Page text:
4. When it ends up in the Supreme Court, even the right-wing justices are unlikely to see it in as charitable a light as Trump’s Muslim ban. The sole exception is Kavanaugh, who might be enough of a Trump puppet to go along with it. That means the best case outcome for Trump in the Supreme Court is probably an 8–1 loss.

More on the Supremes: The conservative justices are unlikely to be fans of the measure because of the precedent it sets: they don’t want a future Democratic president using states of emergency to bypass a Republican congress. (If left unchallenged, this would probably happen sooner rather than later, because divided government has been the rule, not the exception, since the 1970’s.)

That latter reason means that some GOP senators are likely to find their spine and oppose the state of emergency in the Senate, when the House sends the Senate a resolution disapproving of it. So it’s going to sew discord within the president’s own party.

This all proves, once again, that Trump is not an evil genius. If he were an evil genius, he would have avoided setting all sorts of traps for himself on the border wall issue. He would have taken some budget funding more border barriers, probably one funding them more generously than what Congress just passed (because a solidly Republican Congress would have passed it), as a sign that the wall is being built, and would have strutted around and proclaimed victory, probably with a victory speech along an existing stretch of border wall.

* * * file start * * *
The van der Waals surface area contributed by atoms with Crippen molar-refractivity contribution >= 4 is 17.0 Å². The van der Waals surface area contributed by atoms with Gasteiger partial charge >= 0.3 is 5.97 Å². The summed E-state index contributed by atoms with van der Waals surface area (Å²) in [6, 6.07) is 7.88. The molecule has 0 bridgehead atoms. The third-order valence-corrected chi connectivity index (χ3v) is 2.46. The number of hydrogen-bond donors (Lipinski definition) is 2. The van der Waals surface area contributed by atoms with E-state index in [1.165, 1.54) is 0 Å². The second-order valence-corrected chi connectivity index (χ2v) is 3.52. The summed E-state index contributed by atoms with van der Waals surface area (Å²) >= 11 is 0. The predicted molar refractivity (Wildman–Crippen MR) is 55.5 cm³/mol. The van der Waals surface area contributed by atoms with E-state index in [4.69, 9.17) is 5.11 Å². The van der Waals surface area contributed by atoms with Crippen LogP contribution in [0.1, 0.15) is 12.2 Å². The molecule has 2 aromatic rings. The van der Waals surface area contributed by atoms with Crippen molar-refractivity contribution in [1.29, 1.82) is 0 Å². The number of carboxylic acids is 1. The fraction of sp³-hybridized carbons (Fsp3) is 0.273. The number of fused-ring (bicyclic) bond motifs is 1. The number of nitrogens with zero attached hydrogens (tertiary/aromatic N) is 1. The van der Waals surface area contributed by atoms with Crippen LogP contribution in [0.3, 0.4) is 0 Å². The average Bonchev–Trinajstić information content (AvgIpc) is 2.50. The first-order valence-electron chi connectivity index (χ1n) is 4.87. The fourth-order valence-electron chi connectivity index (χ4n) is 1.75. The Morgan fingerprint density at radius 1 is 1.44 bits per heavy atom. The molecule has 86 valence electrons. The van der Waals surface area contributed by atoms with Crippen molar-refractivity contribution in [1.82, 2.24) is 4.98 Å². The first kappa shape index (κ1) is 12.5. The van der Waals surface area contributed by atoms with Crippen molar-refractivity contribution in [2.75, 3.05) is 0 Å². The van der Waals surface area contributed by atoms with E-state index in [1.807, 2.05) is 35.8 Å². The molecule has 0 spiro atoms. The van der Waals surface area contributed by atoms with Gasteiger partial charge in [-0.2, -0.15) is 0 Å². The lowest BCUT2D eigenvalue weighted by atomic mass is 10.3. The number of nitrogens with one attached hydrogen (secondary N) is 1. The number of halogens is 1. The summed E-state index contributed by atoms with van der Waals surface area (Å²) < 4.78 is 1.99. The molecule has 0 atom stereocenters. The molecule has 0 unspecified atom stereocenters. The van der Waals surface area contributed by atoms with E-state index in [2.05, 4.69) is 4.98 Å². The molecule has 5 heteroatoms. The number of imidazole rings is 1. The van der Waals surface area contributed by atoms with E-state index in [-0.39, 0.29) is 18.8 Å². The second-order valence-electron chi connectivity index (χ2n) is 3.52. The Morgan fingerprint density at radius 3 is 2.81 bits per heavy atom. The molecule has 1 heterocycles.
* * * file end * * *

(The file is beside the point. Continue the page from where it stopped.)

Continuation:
Published at 08:26 on 9 February 2019

This is easily the most snow I’ve seen since moving to the island five years ago. About 9 inches and still coming down! Quite the birthday present from Mother Nature!

View out the back door this morning.
View out the front door this morning.

Some Points on Ralph Northam

Published at 08:14 on 2 February 2019

Northam’s reaction proves his superiority to Kavanaugh.
Kavanaugh lied about and denied his past. When confronted with the evidence, Northam confessed it and expressed contrition for it.
Northam’s reaction proves his superiority to Trump.
Trump expressed no contrition about the Access Hollywood tapes.
The Democrats’ reaction proves their superiority to the Republicans.
There’s already been widespread condemnation of Northam and calls for him to resign from his own party. Contrast with widespread support for Kavanaugh and attacks on his accusers on the Republican side. Contrast with how Republicans stuck with Trump after the Access Hollywood tapes came out.
It’s not just his conduct in medical school.
Northam’s nickname while at Virginia Military Institute was “Coonman.” That not only shows the yearbook photo wasn’t an isolated incident, it points to which of the two figures in it he probably is.
It’s a shock it took so long for the above to be discovered.
Ralph Northam has run in elections since 2007. An old yearbook isn’t that obscure a thing. It’s a standard campaign tactic to go digging for dirt on your opponents. So, it’s a mystery that it took so long for this thing to come to light.
Northam is toast.
He’s still refusing to resign, but given how widespread the calls for his resignation are, he won’t last.